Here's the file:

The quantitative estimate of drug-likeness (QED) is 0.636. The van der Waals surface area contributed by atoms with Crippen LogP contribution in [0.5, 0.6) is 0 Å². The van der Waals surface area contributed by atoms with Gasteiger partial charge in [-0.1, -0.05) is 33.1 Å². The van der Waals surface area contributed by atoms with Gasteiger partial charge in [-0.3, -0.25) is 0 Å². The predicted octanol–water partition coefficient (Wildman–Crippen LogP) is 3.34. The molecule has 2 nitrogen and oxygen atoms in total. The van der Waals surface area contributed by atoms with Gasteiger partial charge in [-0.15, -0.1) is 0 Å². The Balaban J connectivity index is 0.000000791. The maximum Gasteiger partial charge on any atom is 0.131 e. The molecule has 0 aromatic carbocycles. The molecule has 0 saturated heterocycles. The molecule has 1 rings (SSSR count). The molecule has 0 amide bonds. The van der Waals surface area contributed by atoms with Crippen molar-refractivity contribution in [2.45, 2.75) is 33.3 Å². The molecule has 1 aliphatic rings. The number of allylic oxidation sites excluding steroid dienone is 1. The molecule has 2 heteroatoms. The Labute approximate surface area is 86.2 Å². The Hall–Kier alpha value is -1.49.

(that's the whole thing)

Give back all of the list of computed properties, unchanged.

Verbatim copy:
The quantitative estimate of drug-likeness (QED) is 0.636. The van der Waals surface area contributed by atoms with Crippen LogP contribution in [0.5, 0.6) is 0 Å². The van der Waals surface area contributed by atoms with Gasteiger partial charge in [-0.1, -0.05) is 33.1 Å². The van der Waals surface area contributed by atoms with Gasteiger partial charge in [-0.3, -0.25) is 0 Å². The predicted octanol–water partition coefficient (Wildman–Crippen LogP) is 3.34. The molecule has 2 nitrogen and oxygen atoms in total. The van der Waals surface area contributed by atoms with Gasteiger partial charge in [-0.15, -0.1) is 0 Å². The Balaban J connectivity index is 0.000000791. The maximum Gasteiger partial charge on any atom is 0.131 e. The molecule has 0 aromatic carbocycles. The molecule has 0 saturated heterocycles. The molecule has 1 rings (SSSR count). The molecule has 0 amide bonds. The van der Waals surface area contributed by atoms with Crippen molar-refractivity contribution in [2.45, 2.75) is 33.3 Å². The molecule has 1 aliphatic rings. The number of allylic oxidation sites excluding steroid dienone is 1. The molecule has 2 heteroatoms. The Labute approximate surface area is 86.2 Å². The Hall–Kier alpha value is -1.49.